A heavy-weight champion


Some weeks (months ago) I received a free license for NDepend and I was kindly asked to use it and write about it.
Well, I have used it to some extent so I can write something about it.

Second Impressions

I have known the tool since it was a Beta and has been a fan of the original author (Patrick Smacchia) from the old CodeBetter days.

I have even evaluated the tool when it was a beta and I actually had the time to toy around with beta products. My first impression was feeling overwhelmed. The tool had a lot of features and measured a lot of things that I did not actually understand: cyclomatic complexity, afferent coupling,...
Not that I fully understand them know, but the tools (and his blog entries) served me as a gateway to get to know some advanced design concepts that have come handy throughout the years.

Fast-forward some years and the tool is definitely waaaay more polished from the UI perspective, but it stills offers waaay too much for me to easily grasp. But that will not deter me from trying again.

The UI

The tool comes in several flavors:

  • a stand-alone application that is zip-deployable
  • a console application to be run when automation is required
  • a Visual Studio Add-On for getting feedback when authoring code and when tight integration is wanted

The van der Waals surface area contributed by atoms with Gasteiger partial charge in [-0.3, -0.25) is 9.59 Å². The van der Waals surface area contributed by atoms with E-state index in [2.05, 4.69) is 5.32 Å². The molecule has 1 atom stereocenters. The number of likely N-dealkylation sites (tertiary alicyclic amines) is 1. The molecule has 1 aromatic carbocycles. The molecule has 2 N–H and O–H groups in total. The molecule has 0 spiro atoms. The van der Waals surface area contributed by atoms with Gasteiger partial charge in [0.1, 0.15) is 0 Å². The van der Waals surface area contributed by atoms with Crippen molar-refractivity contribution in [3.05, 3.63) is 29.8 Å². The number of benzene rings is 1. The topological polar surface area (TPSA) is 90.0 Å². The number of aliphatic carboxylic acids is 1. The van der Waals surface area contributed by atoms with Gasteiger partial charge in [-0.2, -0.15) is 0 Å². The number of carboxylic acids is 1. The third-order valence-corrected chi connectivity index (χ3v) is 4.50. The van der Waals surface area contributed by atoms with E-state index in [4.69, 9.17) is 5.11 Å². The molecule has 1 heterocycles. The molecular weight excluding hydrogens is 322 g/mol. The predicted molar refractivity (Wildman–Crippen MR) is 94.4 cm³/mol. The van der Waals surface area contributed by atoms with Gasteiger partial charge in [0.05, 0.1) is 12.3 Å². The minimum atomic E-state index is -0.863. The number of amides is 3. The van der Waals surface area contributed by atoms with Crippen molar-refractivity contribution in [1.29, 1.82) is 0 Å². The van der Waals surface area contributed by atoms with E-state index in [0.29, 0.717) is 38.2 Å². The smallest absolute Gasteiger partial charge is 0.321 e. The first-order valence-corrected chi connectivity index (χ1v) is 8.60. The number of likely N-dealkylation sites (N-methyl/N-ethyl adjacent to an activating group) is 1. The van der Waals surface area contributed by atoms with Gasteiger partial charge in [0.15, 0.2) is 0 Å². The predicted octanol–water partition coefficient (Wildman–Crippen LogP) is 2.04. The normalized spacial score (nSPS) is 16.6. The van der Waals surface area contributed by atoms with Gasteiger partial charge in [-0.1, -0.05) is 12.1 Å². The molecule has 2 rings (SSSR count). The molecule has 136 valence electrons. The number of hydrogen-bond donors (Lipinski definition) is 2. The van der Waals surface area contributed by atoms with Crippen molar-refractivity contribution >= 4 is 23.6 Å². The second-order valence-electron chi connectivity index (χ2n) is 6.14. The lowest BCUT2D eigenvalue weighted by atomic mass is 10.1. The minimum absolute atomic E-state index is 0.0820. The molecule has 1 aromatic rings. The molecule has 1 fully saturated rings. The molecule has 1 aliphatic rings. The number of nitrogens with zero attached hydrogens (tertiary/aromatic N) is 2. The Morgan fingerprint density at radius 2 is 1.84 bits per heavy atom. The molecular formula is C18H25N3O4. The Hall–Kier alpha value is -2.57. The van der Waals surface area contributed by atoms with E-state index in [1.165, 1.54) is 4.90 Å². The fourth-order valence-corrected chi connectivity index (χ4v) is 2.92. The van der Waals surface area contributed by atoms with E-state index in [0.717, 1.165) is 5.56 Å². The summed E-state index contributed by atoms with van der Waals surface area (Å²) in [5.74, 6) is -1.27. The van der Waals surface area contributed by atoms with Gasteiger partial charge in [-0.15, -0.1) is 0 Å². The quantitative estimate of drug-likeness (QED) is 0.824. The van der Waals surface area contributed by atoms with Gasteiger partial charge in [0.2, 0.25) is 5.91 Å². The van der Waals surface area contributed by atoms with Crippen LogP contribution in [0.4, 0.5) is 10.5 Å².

I have only been able to try the stand-alone application, but I guess the VS version should be as good-looking (although a bit too professional if there is such a thing).

I had pointed to Patrick that when I first tried the tool in my old coding-laptop I have had issues with the pop-ups getting in the way, but not that I have spent more time with it, I have not had much trouble (and I am not fond of overlays anyway, so they have been disabled).

Word of advise: have plenty of real state for the tool.
I usually use my tools in split screen for my 27" monitor but with NDepend I had to make an exception to be able to visualize the huge amounts of information that it provides.


The documentation is pretty good at keeping you up and running and getting your first results.

However like it happens with most (if not all) code analysis tools, results on a medium sized project are totally overwhelming. Be prepared to be greeted with a lot of warning lights and even red flags. Do not freak out, although I myself have had a hard time not to.

Oh, and if you are committed to the tool and ready to check in the .ndproj, get ready to push almost half-a-Megabyte of XML. And that is without any customization. ­čś«

Being ruled

To be completely honest, I have only scratched the surface of what the tool can offer by running the report on two of my OSS projects: SharpRomans and NMoneys and focusing on the results from the out-of-the-box rules.

NDepend has an edge over other static analysis tools that I know in the sense that all rules can be tweaked and customized by editing the queries in CQLinq (a custom query language focused on analyzing code) with syntax highlighting and auto-completion.
Very, very cool , but I have not had the time (nor the energy) to come to that point.

Code analysis tools tend to be picky, warning you about the minor thing that might lead you to solve a major problem you were not aware of; or, most of the time, being a sign of nothing and be easily dismissable.